The many naval recruits who died in land battles

Officers of the Royal Naval Division, 1915.
Officers of the Royal Naval Division, 1915.
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Researching the family’s past has become one of the most popular reasons to access the internet.

With more and more records going online from the National Archives it can yield big dividends in terms of our knowledge and understanding of the past.

Many family historians tend to hit the buffers of the Great War of 1914-18 and their relatives’ role in it. Most families had someone who participated so in this, the centennial period of commemoration, thirst for information has never been greater.

As research progresses it can become more complex, more confusing, and yet more interesting and intriguing. My advice is to stick with it because your hard work will be rewarded.

One of the questions I’ve been asked a lot relates to the Royal Naval Division, surely, connected with warfare at sea. Yet great-grandad died many miles from the sea in some of the big land battles, such as Gallipoli and the Somme, but still retained naval rank.

In the first flush of war many were to join the Royal Navy. There was a surplus of nearly 30,000 Royal Navy reserves unable to find a place on a ship. It was quickly realised the surplus was sufficient to form two Naval Brigades and a Brigade of Marines for operations on land. Recruiting posters declared “Royal Naval Division…Handymen to Fight on Land and Sea”. Battalions were formed with nautical names such as Nelson, Howe, Anson, Hawke and Hood.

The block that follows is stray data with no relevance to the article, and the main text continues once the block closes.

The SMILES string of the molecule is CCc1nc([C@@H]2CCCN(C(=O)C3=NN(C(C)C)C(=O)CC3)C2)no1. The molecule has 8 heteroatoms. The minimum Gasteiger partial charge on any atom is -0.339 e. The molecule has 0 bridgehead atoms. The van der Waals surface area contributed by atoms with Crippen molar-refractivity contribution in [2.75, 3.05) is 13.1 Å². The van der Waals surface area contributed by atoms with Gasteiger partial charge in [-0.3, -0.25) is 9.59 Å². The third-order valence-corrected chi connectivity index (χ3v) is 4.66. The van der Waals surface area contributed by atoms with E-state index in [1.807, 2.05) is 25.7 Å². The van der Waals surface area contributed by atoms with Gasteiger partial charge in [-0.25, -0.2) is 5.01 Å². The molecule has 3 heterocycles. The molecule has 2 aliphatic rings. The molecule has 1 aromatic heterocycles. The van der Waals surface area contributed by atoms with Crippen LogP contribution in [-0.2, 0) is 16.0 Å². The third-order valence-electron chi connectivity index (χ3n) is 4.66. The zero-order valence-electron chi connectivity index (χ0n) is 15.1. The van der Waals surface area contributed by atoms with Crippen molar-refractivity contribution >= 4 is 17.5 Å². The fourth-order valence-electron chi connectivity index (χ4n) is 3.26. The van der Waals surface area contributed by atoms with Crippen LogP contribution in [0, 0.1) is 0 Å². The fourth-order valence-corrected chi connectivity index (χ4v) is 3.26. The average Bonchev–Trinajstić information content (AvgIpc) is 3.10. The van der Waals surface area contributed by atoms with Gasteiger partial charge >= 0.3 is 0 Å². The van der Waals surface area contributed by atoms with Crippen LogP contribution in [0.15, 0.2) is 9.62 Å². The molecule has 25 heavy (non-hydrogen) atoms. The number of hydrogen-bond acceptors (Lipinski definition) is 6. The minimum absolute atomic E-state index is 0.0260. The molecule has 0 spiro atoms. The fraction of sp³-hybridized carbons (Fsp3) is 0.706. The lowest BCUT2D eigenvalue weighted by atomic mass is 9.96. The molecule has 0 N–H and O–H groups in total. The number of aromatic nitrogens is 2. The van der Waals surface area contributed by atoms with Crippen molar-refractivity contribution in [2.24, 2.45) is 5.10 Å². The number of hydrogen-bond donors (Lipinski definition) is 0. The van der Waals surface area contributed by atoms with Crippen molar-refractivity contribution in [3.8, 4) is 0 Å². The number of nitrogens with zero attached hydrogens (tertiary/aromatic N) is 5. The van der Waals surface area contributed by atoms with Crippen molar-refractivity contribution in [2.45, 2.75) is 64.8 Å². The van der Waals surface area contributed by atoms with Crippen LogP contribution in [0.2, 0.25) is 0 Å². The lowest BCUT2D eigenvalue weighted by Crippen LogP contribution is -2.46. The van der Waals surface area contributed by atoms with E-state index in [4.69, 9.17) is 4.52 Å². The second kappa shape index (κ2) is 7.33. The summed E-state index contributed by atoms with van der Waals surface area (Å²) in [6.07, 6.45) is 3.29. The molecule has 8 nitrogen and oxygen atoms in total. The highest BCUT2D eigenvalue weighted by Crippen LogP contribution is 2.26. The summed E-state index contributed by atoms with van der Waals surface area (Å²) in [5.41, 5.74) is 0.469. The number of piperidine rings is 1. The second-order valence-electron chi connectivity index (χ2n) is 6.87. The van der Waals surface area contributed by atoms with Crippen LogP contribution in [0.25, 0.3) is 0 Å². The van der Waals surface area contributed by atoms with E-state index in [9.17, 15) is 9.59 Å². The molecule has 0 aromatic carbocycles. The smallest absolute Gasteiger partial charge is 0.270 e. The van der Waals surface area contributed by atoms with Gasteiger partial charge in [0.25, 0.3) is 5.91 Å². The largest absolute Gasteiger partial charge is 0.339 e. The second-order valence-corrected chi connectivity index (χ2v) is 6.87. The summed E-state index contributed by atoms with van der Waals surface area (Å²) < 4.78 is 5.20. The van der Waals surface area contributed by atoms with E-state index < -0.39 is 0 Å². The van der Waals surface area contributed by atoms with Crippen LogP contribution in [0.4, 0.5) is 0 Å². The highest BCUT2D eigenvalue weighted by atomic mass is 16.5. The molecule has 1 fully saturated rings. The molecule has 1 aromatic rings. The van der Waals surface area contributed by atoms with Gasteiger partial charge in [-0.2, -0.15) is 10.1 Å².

In the chaos of the early days of war mobilisation was haphazard. The Royal Marine Brigade was dispatched in haste to Belgium to assist in the defence of Antwerp as the German Army swamped its neighbour’s defences and threatened Allied access to the coast.

Over three quarters of the marines went to war without even basic equipment such as packs, mess tins or water bottles, their rifles were obsolete and no khaki was issued. They were under-prepared.

With the failure to rescue Antwerp the Royal Naval Division was refitted and retrained and sent to Gallipoli in April 1915. Thousands were to die in that slaughter, many from the Royal Naval Division.

By 1916, we find them in the latter stages of the Battle of the Somme, while in the final two years of war they served in some of the bloodiest battles of the war, such as Arras and Passchendaele. By the war’s end very few of those with seagoing experience were left.

The relationship between the Army and the RND was often strained, sometimes reflected in the attitudes of the military top brass who looked down on their naval equivalents. Considering this is a family newspaper, I can only direct you to a poem by Sub-Lieutenant AP Herbert that summed up his and fellow naval ratings’ feelings about his commanding officer, the militarily trained Major General Shute.

The Northumbria World War One project is researching casualties of the war from North Tyneside. It has identified nearly 200 men from the area who perished while with the battalions of the Royal Naval Division. Strongly associated with Wallsend and Willington Quay, the Anson Battalion lost over 40 men from the area. The Hood Battalion lost 34 – men like Able Seaman Joseph Wynn, from Myrtle Grove, and Able Seaman Isaac Osselton, from Neptune Road. AB Walter Fairgrieve was from Charlotte Street.

These and other men are being researched by project members. If you would like to get involved visit www.northumbriaworldwarone.co.uk or email tommy@ northumbriaworldwarone.co.uk